Pre-seismic, Post-seismic and Independent Slow Slip Events

Many of the large earthquakes are preceded by precursory foreshock sequences, which are essential to short-term earthquake forecasting. I are interested in the mechanisms of these foreshocks, which are subject to debates between cascade triggering of mainshock-aftershock sequence and the unloading by large-scale slow slip. Our tools to pursue this question are the matched filter analysis that detects missing small events and repeating earthquake analysis that provides in-situ measurements of local aseismic slow-slip.

In Meng et al., EPSL, 2015, our observations find that the foreshock sequence was driven by an independent large-scale aseismic slow slip event that eventually triggered and interacted with the M8.2 mainshock. In 2015 Mw7.8 Gorkha earthquake, we find extensive foreshocks undocumented in the regular earthquake catalog. We observe a significant increase in seismicity rate a few days prior to the mainshock, initiating ~6 h after a local M 5.2 earthquake. The increase of seismic activities occurs in a wide region around the Gorkha principal slip zone, indicating that the effect of delayed dynamic triggering may contribute to the large-scale unloading process prior to the Gorkha mainshock (Huang et al., Tectonophysics, 2016). We observed similar slow unlocking process of the 2015 Mw 8.4 Illapel earthquake (Huang and Meng., GRL, 2018). We obtain a new catalog of small events and repeating earthquakes in a ~4-year period before the 2015 Mw 8.4 Illapel earthquake. The last episode of aseismic-slip transients are most significant at both sides of the Illapel rupture zone, suggesting a large-scale slow unlocking process. Both seismicity and aseismic slip progressively accelerate around the epicenter, indicating the interplay of seismic and aseismic slip. Our effort also extends into the post-seismic processes, we find distinct early aftershock expansion following the Illapel earthquake: sudden southward expansion and relatively steady northward expansion. Early afterslip estimated from repeater data and geodetic data are consistent and appear to wrap around the Illapel principal coseismic slip zone (Huang et al., EPSL, 2016).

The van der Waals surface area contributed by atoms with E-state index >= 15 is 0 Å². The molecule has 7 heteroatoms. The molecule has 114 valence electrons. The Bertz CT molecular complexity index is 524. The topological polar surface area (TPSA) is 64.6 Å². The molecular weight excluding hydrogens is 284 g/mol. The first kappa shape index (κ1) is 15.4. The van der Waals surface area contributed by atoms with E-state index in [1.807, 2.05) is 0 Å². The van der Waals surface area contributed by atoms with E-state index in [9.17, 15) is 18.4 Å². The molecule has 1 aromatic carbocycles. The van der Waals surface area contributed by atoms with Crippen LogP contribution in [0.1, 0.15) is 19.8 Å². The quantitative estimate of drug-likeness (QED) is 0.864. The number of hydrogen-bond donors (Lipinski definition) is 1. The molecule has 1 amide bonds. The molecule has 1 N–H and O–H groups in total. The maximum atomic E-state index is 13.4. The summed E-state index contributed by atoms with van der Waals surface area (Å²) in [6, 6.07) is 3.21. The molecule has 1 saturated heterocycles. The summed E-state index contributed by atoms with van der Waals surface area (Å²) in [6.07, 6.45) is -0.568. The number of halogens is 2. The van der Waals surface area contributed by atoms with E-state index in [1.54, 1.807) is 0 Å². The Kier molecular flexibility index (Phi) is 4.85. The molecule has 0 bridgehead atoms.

I am also interested in the physical mechanism of the episodic slow slip events. These events are widely observed in the major subduction zones at oceanic plate convergent margins and occur at the brittle-ductile transition depths (~20-50 km). The physical controls on the wide range of their recurrence intervals and slip durations remains unclear. I am involved in developing a simple mechanical model that attempts to account for the observed temporal evolution of slow slip events. In our model we assume that slow slip events occur in a viscoplastic shear zone (i.e., Bingham material) instead of a predefined fault interface, which has an upper static and a lower dynamic plastic yield strength (Yin et al., EPSL, 2018). Our model reproduces a linear increase in slip with time during the landward motion and an exponential decrease in slip magnitude during the trenchward motion. This model provides an alternative mechanism of generating deep aseismic motions and is likely to be influential in the slow-slip community. It also provides a means of extracting information on the rheology of the subduction zones around the world.